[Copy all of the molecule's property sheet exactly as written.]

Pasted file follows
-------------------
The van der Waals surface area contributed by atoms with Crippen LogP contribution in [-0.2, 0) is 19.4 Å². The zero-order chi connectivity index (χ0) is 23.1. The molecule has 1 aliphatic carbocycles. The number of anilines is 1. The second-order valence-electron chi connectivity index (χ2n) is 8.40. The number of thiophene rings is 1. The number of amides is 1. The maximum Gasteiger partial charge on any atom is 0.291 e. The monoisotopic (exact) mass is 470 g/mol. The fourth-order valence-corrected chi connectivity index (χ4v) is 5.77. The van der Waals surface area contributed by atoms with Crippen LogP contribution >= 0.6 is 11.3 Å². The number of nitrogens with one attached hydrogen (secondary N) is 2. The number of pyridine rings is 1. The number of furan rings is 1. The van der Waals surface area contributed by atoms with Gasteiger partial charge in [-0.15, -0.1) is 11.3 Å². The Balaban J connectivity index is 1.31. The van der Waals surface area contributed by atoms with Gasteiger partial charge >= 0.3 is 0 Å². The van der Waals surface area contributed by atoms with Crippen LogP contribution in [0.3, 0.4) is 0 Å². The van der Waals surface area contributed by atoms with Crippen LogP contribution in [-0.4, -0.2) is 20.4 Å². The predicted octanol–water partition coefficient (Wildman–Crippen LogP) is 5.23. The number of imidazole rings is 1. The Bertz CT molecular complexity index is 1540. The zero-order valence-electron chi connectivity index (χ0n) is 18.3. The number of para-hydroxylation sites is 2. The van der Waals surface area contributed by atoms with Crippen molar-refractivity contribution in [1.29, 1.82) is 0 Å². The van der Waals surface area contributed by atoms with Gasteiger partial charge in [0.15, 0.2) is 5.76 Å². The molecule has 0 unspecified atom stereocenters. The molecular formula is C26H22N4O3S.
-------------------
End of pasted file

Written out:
The van der Waals surface area contributed by atoms with Crippen LogP contribution in [-0.2, 0) is 19.4 Å². The zero-order chi connectivity index (χ0) is 23.1. The molecule has 1 aliphatic carbocycles. The number of anilines is 1. The second-order valence-electron chi connectivity index (χ2n) is 8.40. The number of thiophene rings is 1. The number of amides is 1. The maximum Gasteiger partial charge on any atom is 0.291 e. The monoisotopic (exact) mass is 470 g/mol. The fourth-order valence-corrected chi connectivity index (χ4v) is 5.77. The van der Waals surface area contributed by atoms with Crippen LogP contribution >= 0.6 is 11.3 Å². The number of nitrogens with one attached hydrogen (secondary N) is 2. The number of pyridine rings is 1. The number of furan rings is 1. The van der Waals surface area contributed by atoms with Gasteiger partial charge in [-0.15, -0.1) is 11.3 Å². The Balaban J connectivity index is 1.31. The van der Waals surface area contributed by atoms with Gasteiger partial charge >= 0.3 is 0 Å². The van der Waals surface area contributed by atoms with Crippen LogP contribution in [0.3, 0.4) is 0 Å². The van der Waals surface area contributed by atoms with Crippen LogP contribution in [-0.4, -0.2) is 20.4 Å². The predicted octanol–water partition coefficient (Wildman–Crippen LogP) is 5.23. The number of imidazole rings is 1. The Bertz CT molecular complexity index is 1540. The zero-order valence-electron chi connectivity index (χ0n) is 18.3. The number of para-hydroxylation sites is 2. The van der Waals surface area contributed by atoms with Crippen molar-refractivity contribution in [1.29, 1.82) is 0 Å². The van der Waals surface area contributed by atoms with Gasteiger partial charge in [0.15, 0.2) is 5.76 Å². The molecule has 0 unspecified atom stereocenters. The molecular formula is C26H22N4O3S.